Work has begun on restoring the National Monument on Calton Hill. The project is part of the Twelve Monuments Project, a joint initiative of Edinburgh World Heritage and the City of Edinburgh Council which is restoring some of the city’s famous statues and monuments.
The National Monument was designed by Charles Cockerell and William Playfair, who were inspired by the Parthenon in Athens. It was intended to commemorate
Scottish servicemen who died in the Napoleonic War, and funds for its construction were raised by a public appeal. Work started in August 1822, but only the twelve columns we see today were ever completed.
photo from EWH
Adam Wilkinson, Director of Edinburgh World Heritage said: "The National Monument can rightly claim to be amongst the most talismanic symbols of Scotland and a key to understanding Edinburgh as ‘the Athens of the North’. Calton Hill is one of the most fantastic landscapes of monuments in Europe and is a principal part of the World Heritage Site”
City Culture Leader Deidre Brock said: “This vital work will restore and safeguard the future of one of Edinburgh’s most famous landmarks. The stones of the National Monument are so huge that it’s hard to imagine that they could move, so it will be a sight worth seeing when the crane comes to carry out the first major repairs to the monument since its construction all those years ago.”
The biggest challenge is to move one of the enormous stone lintels at the top of the monument, which over time has shifted out of position. This will be lifted back into place using crane and new lime mortar added. The top of the monument will also be investigated to see if more stonework repairs are needed. Areas of crumbling mortar on the base of the monument need to be replaced with new lime mortar, and weeds and bushes will be cleared away from the base of the stonework.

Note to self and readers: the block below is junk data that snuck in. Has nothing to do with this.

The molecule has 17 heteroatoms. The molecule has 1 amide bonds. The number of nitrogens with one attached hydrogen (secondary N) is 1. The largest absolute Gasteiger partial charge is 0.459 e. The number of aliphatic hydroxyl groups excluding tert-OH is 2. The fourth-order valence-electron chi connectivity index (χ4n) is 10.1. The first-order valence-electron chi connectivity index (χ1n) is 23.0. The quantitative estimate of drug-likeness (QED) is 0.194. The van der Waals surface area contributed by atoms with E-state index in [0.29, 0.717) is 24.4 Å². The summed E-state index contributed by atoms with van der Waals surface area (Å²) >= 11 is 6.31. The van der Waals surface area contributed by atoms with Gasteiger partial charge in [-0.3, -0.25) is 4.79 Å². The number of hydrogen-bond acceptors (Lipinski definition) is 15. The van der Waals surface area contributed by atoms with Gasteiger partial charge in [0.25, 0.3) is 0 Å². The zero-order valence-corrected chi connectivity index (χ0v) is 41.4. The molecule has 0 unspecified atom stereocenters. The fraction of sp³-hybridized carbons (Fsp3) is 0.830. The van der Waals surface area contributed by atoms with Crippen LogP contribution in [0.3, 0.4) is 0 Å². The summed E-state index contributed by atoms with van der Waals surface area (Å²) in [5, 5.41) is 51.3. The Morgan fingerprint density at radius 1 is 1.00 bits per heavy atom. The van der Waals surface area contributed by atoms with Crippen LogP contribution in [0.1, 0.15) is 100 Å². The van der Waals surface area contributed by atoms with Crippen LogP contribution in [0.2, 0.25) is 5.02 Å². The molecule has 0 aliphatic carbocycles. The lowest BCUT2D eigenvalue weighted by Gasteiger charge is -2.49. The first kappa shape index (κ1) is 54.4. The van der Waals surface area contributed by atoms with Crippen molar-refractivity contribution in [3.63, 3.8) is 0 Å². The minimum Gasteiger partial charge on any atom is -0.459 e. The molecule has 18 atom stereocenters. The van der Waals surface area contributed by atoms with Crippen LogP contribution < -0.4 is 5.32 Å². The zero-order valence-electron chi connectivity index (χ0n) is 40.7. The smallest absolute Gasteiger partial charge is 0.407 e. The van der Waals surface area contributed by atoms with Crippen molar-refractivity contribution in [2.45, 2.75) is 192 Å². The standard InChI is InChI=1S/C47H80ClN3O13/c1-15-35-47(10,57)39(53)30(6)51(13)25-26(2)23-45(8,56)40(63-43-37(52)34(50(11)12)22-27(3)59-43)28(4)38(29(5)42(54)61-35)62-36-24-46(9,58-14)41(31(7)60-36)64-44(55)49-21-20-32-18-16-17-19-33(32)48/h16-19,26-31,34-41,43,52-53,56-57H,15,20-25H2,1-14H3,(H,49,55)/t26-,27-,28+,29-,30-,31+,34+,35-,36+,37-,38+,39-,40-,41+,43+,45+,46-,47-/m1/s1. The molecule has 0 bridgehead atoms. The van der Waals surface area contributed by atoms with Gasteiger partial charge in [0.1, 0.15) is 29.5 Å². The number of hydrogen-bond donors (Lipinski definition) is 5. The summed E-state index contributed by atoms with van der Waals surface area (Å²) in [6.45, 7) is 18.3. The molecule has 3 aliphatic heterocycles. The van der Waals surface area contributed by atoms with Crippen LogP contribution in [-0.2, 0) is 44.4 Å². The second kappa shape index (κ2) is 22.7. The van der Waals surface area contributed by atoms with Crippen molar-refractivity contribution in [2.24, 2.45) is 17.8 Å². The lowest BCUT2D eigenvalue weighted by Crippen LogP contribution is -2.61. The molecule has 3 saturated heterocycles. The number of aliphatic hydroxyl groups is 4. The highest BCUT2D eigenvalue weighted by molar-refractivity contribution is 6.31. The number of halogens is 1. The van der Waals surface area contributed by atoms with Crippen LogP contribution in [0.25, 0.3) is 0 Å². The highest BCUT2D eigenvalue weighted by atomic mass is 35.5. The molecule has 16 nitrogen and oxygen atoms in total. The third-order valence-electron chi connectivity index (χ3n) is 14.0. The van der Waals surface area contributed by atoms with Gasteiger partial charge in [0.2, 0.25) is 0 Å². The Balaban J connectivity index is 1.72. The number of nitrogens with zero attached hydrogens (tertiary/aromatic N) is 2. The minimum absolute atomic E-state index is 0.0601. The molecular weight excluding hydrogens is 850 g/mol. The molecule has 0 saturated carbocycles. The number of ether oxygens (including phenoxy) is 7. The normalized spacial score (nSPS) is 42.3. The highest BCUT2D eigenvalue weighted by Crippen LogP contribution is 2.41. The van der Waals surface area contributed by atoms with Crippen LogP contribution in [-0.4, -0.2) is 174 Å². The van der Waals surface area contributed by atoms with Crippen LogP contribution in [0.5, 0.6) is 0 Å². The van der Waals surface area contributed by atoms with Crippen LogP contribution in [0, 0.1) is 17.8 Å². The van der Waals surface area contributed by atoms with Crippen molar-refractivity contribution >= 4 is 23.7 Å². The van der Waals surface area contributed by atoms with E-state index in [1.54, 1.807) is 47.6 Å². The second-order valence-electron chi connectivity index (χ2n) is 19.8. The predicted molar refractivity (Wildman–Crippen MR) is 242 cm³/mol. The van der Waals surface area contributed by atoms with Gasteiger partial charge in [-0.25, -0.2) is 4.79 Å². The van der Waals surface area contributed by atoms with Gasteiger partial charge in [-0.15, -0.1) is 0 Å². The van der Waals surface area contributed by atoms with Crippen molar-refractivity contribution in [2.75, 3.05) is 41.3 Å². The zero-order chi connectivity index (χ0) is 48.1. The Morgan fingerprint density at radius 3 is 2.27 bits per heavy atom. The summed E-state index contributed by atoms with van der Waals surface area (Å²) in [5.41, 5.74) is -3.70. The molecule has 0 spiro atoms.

The work is expected to cost around £78,000 and is due to be completed at the beginning of December 2008. The work is being funded by Edinburgh World Heritage and the City of Edinburgh Council, with contributions from the Binks Trust and the War Memorials Trust.
National Monument Restoration photo / information from Edinburgh World Heritage 311008
Edinburgh World Heritage (EWH) is the official champion of the city’s World Heritage Site. EWH’s role is to monitor, enhance and promote Edinburgh’s unique historic values. www.ewht.org.uk
The Twelve Monuments Restoration Project is a three year programme expected to cost around £1 million, funded by EWH, the City of Edinburgh Council and a variety of other sponsors. Already completed are the Black Watch Memorial on the Mound, the Buccleuch Memorial in Parliament Square, the Melville Monument in St Andrew Square and the Bow Well in the Grassmarket. This year the focus is on the Calton Hill monuments, also including the Nelson Monument.
The idea for a National Monument was first aired at a meeting of the Highland Society in 1816. Charles Robert Cockerell was appointed architect for the monument, and William Henry Playfair was taken on as his assistant. The Duke of Hamilton laid the foundation stone in August 1822.